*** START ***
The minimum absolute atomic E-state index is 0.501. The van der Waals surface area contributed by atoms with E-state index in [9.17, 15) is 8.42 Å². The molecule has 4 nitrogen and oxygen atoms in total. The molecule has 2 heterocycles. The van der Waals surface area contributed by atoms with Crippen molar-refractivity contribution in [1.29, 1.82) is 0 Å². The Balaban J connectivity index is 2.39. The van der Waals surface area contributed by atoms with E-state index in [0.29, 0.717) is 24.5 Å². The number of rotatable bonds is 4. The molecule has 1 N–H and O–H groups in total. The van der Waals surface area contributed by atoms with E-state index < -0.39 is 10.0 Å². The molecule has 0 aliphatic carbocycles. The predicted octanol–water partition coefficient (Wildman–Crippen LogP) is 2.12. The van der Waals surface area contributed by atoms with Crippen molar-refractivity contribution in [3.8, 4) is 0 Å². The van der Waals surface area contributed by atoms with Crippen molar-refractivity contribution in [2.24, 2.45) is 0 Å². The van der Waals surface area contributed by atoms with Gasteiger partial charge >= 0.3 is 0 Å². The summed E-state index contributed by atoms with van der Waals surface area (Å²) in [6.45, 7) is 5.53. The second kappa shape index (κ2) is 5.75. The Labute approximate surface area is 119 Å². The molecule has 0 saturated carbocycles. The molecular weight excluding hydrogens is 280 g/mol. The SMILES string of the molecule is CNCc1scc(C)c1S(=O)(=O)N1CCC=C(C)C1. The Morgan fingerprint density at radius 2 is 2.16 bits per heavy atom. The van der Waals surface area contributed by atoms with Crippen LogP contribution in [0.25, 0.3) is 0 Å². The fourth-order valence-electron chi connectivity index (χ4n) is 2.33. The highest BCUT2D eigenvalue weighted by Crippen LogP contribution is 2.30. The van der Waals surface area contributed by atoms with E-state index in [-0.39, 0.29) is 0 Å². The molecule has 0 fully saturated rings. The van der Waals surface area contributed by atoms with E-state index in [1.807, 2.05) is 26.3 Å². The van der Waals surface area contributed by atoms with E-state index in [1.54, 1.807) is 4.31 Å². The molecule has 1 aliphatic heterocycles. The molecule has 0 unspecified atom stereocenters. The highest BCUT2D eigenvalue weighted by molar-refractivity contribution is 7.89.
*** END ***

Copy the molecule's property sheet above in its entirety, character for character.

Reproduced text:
The minimum absolute atomic E-state index is 0.501. The van der Waals surface area contributed by atoms with E-state index in [9.17, 15) is 8.42 Å². The molecule has 4 nitrogen and oxygen atoms in total. The molecule has 2 heterocycles. The van der Waals surface area contributed by atoms with Crippen molar-refractivity contribution in [1.29, 1.82) is 0 Å². The Balaban J connectivity index is 2.39. The van der Waals surface area contributed by atoms with E-state index in [0.29, 0.717) is 24.5 Å². The number of rotatable bonds is 4. The molecule has 1 N–H and O–H groups in total. The van der Waals surface area contributed by atoms with E-state index < -0.39 is 10.0 Å². The molecule has 0 aliphatic carbocycles. The predicted octanol–water partition coefficient (Wildman–Crippen LogP) is 2.12. The van der Waals surface area contributed by atoms with Crippen molar-refractivity contribution in [3.8, 4) is 0 Å². The van der Waals surface area contributed by atoms with Crippen molar-refractivity contribution in [2.24, 2.45) is 0 Å². The van der Waals surface area contributed by atoms with Gasteiger partial charge >= 0.3 is 0 Å². The summed E-state index contributed by atoms with van der Waals surface area (Å²) in [6.45, 7) is 5.53. The second kappa shape index (κ2) is 5.75. The Labute approximate surface area is 119 Å². The molecule has 0 saturated carbocycles. The molecular weight excluding hydrogens is 280 g/mol. The SMILES string of the molecule is CNCc1scc(C)c1S(=O)(=O)N1CCC=C(C)C1. The Morgan fingerprint density at radius 2 is 2.16 bits per heavy atom. The van der Waals surface area contributed by atoms with Crippen LogP contribution in [0.25, 0.3) is 0 Å². The fourth-order valence-electron chi connectivity index (χ4n) is 2.33. The highest BCUT2D eigenvalue weighted by Crippen LogP contribution is 2.30. The van der Waals surface area contributed by atoms with E-state index in [-0.39, 0.29) is 0 Å². The molecule has 0 fully saturated rings. The van der Waals surface area contributed by atoms with E-state index in [1.807, 2.05) is 26.3 Å². The van der Waals surface area contributed by atoms with E-state index in [1.54, 1.807) is 4.31 Å². The molecule has 1 aliphatic heterocycles. The molecule has 0 unspecified atom stereocenters. The highest BCUT2D eigenvalue weighted by molar-refractivity contribution is 7.89.